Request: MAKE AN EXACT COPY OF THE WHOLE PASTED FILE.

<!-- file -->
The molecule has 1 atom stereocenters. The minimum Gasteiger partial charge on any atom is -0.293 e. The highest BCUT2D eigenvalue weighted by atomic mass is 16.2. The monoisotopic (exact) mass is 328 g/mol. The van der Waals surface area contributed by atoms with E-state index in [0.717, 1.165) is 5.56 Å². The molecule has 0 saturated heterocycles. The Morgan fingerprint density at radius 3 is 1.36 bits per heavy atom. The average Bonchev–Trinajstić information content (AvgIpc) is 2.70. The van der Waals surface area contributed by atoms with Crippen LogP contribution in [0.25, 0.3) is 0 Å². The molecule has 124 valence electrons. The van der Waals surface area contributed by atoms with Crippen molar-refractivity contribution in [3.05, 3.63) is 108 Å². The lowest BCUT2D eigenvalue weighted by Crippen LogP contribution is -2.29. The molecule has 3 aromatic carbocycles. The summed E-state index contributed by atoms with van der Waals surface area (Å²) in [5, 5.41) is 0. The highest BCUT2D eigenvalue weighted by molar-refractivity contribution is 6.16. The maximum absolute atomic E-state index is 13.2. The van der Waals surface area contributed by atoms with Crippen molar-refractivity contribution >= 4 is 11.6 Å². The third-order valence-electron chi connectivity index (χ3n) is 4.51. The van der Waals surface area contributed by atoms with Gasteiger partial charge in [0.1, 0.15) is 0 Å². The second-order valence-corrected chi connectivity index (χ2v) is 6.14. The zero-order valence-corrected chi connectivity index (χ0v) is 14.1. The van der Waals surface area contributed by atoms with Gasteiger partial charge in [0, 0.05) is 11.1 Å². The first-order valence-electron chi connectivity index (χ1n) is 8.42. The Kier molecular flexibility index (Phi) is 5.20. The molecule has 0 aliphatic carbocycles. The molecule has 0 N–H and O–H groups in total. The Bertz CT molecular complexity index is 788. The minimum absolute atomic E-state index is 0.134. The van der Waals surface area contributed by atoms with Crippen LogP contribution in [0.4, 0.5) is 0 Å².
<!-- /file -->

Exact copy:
The molecule has 1 atom stereocenters. The minimum Gasteiger partial charge on any atom is -0.293 e. The highest BCUT2D eigenvalue weighted by atomic mass is 16.2. The monoisotopic (exact) mass is 328 g/mol. The van der Waals surface area contributed by atoms with E-state index in [0.717, 1.165) is 5.56 Å². The molecule has 0 saturated heterocycles. The Morgan fingerprint density at radius 3 is 1.36 bits per heavy atom. The average Bonchev–Trinajstić information content (AvgIpc) is 2.70. The van der Waals surface area contributed by atoms with Crippen LogP contribution in [0.25, 0.3) is 0 Å². The molecule has 124 valence electrons. The van der Waals surface area contributed by atoms with Crippen molar-refractivity contribution in [3.05, 3.63) is 108 Å². The lowest BCUT2D eigenvalue weighted by Crippen LogP contribution is -2.29. The molecule has 3 aromatic carbocycles. The summed E-state index contributed by atoms with van der Waals surface area (Å²) in [5, 5.41) is 0. The highest BCUT2D eigenvalue weighted by molar-refractivity contribution is 6.16. The maximum absolute atomic E-state index is 13.2. The van der Waals surface area contributed by atoms with Crippen molar-refractivity contribution >= 4 is 11.6 Å². The third-order valence-electron chi connectivity index (χ3n) is 4.51. The van der Waals surface area contributed by atoms with Gasteiger partial charge in [0.1, 0.15) is 0 Å². The second-order valence-corrected chi connectivity index (χ2v) is 6.14. The zero-order valence-corrected chi connectivity index (χ0v) is 14.1. The van der Waals surface area contributed by atoms with Gasteiger partial charge in [0, 0.05) is 11.1 Å². The first-order valence-electron chi connectivity index (χ1n) is 8.42. The Kier molecular flexibility index (Phi) is 5.20. The molecule has 0 aliphatic carbocycles. The molecule has 0 N–H and O–H groups in total. The Bertz CT molecular complexity index is 788. The minimum absolute atomic E-state index is 0.134. The van der Waals surface area contributed by atoms with Crippen LogP contribution in [0.4, 0.5) is 0 Å².